Anyway, I don't use the tomato sauce- I think it dilutes the flavor of the wonderful heirloom tomatoes and hot peppers I use. But I also don't peel, de-seed or drain my tomatoes- I use every drop of tomato liquid from chopping my tomatoes. The resulting salsa (without added tomato products)is actually quite watery and runny, so then I add one small 5 ounce can of tomato paste per batch. This thickens the salsa very slightly since it's just one small can. This takes it out of the runny/watery category, but it's still not anywhere near as thick as most commercial salsas.

    Gosh, the first time I made Annie's Salsa I followed the directions with the added tomato products, but I let it cook down for a good hour or so- it was really thick and chunky. Good thing no one suffered ill effects, and it was only that one batch!

  • annie1992

    Boy, this recipe just keeps coming back.

    The difference in the pressure canning recipe and the BWB recipe is that I pressure canned the first batches because they had not been approved. I had to add more vinegar/acid because I wanted to BWB it. Lemon and lime juices have been subbed for the vinegar with good results, I understand. Since those ingredients are more acidic than vinegar, it's an OK substitution.

    The only version of this recipe that has been approved is the water bath version that calls for one cup of vinegar. I believe the pressure canned version is safe or I wouldn't have done it, but I can't guarantee that. It was not approved. I also cannot guarantee the recipe if changes are made. Again, I believe it's safe, but it's not approved.

    As for density, I only use my homegrown tomatoes, such as Bonny Best and Rutgers, plus whatever else I have on hand. This year it's Great White, Golden Jubilee, Mortgage Lifter. I've used the ever prolific SunGold, but I don't peel 'em, that's too tedious, LOL. I have never used Roma or paste tomatoes, so I can't tell you about the density of the sauce if you use those. I probably wouldn't use the additional paste in that case but again, that's not how the recipe was made when approved and it has not been retested. Given the cuts in funding to the state universities, I think the possibility of it ever being retested is pretty slim/next to none, and my friend at the extension service also retired. (sigh)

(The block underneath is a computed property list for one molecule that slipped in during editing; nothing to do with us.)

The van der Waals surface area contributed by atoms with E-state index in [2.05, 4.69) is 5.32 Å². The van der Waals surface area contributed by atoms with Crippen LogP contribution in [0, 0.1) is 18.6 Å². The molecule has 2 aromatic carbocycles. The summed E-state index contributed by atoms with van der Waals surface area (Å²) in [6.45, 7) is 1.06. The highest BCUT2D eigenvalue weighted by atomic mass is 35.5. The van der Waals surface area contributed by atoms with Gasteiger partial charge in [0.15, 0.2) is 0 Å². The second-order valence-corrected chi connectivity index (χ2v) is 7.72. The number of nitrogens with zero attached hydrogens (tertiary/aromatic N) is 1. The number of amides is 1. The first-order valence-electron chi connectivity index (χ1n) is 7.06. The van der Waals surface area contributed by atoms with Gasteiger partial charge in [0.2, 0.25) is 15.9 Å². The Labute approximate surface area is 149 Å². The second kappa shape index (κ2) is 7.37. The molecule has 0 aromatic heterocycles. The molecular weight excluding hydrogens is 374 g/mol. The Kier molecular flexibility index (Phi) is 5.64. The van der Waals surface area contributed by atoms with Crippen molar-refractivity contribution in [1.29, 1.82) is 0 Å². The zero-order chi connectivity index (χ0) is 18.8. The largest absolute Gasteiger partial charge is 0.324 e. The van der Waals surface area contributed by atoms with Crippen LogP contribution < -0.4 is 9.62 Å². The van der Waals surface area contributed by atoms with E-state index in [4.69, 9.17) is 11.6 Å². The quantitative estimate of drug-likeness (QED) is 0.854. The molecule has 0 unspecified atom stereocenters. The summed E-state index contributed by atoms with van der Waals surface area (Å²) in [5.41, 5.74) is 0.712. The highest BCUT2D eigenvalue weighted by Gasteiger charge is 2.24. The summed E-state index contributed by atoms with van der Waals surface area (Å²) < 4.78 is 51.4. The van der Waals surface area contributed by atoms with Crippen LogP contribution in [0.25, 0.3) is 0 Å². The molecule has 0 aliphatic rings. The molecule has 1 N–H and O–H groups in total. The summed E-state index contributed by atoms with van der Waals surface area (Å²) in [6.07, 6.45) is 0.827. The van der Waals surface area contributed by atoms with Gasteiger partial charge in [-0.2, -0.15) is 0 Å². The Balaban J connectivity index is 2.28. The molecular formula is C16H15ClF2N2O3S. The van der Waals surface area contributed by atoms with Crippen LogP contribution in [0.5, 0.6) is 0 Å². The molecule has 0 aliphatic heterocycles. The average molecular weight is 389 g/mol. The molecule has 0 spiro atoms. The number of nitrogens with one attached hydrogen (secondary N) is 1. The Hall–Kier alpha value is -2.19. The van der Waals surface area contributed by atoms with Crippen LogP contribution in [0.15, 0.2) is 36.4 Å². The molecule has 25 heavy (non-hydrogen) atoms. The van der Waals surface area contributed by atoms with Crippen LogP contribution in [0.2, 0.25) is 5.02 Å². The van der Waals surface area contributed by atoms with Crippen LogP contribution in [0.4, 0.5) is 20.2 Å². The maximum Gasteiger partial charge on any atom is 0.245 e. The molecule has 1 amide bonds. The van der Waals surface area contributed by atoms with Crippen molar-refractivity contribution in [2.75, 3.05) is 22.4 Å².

I'd love to make a batch with just the Great White tomatoes, but I don't think I'll get enough at one time. I think it would make some unusual looking salsa, though.

    It's funny, this has been my most popular recipe and I don't even really care for salsa. I make a couple of batches a year and seldom eat it, the tomatoes and onion give me horrific heartburn. I'm sure glad everyone else is enjoying it, though!